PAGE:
Four Years Later: Measuring the Impact of the Truth and Reconciliation Commission in Canada
A truth and reconciliation commission was appointed last year by the Norwegian Parliament and the work in the secretariat starts in 2019. Four years ago the commission in Canada published the report from its work. What can we learn from their experience?
As Norway is embarking on its own truth and reconciliation process, what lessons can we draw from the Canadian experience? This talk will focus on the aftermath of the TRC in Canada and its impact on Indigenous-setter relations, with a focus on changes in government policies and broad societal attitudes towards Indigenous peoples and the reconciliation agenda. It will underscore the importance of the TRC’s vision of reconciliation as a long term, ongoing, process rather than as a one-time exercise. It will then discuss some of the obstacles in maintaining the truth and reconciliation process alive after the commission’s work is over and the role of civil society actors in keeping governments accountable to this reconciliation process.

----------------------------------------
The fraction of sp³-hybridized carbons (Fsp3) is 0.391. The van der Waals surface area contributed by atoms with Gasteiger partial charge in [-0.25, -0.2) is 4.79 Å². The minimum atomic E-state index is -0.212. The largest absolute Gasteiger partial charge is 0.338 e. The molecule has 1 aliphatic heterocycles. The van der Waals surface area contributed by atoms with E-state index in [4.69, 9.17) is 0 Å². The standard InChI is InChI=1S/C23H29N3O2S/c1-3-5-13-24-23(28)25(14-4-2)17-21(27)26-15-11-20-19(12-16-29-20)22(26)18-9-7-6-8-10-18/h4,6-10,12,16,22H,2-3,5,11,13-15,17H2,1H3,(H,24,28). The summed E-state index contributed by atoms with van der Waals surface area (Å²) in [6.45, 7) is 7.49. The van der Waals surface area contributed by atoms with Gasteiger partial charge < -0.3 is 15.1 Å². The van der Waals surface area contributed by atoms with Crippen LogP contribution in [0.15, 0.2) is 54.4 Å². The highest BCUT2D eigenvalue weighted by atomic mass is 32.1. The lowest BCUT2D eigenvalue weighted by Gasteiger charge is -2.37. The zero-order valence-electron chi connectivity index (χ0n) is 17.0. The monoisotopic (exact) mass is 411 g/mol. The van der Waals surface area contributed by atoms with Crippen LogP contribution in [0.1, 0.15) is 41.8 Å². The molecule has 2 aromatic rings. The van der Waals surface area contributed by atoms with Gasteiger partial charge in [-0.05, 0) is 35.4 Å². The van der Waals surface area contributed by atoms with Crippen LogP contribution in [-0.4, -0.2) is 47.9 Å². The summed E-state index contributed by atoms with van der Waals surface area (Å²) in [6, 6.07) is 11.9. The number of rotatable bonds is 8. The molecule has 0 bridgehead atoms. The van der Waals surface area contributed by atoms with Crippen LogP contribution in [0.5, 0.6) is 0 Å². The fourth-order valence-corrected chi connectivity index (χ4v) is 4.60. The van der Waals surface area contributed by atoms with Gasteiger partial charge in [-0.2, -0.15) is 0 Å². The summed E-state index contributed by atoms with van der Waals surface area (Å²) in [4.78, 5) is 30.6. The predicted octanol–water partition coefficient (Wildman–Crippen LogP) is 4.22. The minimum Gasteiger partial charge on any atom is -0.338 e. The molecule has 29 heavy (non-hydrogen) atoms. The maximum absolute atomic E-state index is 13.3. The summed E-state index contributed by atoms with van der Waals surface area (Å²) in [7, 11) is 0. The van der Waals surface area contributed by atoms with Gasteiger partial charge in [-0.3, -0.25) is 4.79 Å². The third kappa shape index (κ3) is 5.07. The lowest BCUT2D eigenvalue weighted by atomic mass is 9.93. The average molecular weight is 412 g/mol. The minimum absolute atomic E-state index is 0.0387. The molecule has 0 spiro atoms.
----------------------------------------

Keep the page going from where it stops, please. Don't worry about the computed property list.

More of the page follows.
Martin Papillon is Associate Professor of Political Science at the Université Montreal, in Canada. His researches focus on Indigenous politics in Canada. His current work looks at the politics of reconciliation in the context of Canadian federalism and at the impact of Indigenous self-government models in northern Canada. He is also involved in a comparative project on indigenous strategies in mobilizing the UNDRIP in the context of land management and natural resource extraction projects.